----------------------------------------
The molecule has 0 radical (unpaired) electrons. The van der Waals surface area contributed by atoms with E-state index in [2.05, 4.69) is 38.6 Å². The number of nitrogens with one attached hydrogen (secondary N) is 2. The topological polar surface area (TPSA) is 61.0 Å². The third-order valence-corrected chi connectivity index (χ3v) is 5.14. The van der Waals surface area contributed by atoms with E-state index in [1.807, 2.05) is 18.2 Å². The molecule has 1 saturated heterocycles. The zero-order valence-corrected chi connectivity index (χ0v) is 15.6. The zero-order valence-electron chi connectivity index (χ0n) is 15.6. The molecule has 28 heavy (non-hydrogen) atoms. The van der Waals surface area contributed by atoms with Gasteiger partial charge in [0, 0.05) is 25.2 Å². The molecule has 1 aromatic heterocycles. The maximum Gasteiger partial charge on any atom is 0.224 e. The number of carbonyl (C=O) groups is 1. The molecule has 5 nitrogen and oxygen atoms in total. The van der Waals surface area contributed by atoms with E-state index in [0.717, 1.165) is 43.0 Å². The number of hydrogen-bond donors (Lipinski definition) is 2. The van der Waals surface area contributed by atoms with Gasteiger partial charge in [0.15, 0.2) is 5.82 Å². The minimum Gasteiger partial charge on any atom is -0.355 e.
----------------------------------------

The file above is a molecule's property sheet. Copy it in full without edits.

The molecule has 0 radical (unpaired) electrons. The van der Waals surface area contributed by atoms with E-state index in [2.05, 4.69) is 38.6 Å². The number of nitrogens with one attached hydrogen (secondary N) is 2. The topological polar surface area (TPSA) is 61.0 Å². The third-order valence-corrected chi connectivity index (χ3v) is 5.14. The van der Waals surface area contributed by atoms with E-state index in [1.807, 2.05) is 18.2 Å². The molecule has 1 saturated heterocycles. The zero-order valence-corrected chi connectivity index (χ0v) is 15.6. The zero-order valence-electron chi connectivity index (χ0n) is 15.6. The molecule has 28 heavy (non-hydrogen) atoms. The van der Waals surface area contributed by atoms with Gasteiger partial charge in [0, 0.05) is 25.2 Å². The molecule has 1 aromatic heterocycles. The maximum Gasteiger partial charge on any atom is 0.224 e. The number of carbonyl (C=O) groups is 1. The molecule has 5 nitrogen and oxygen atoms in total. The van der Waals surface area contributed by atoms with E-state index in [0.717, 1.165) is 43.0 Å². The number of hydrogen-bond donors (Lipinski definition) is 2. The van der Waals surface area contributed by atoms with Gasteiger partial charge in [0.15, 0.2) is 5.82 Å². The minimum Gasteiger partial charge on any atom is -0.355 e.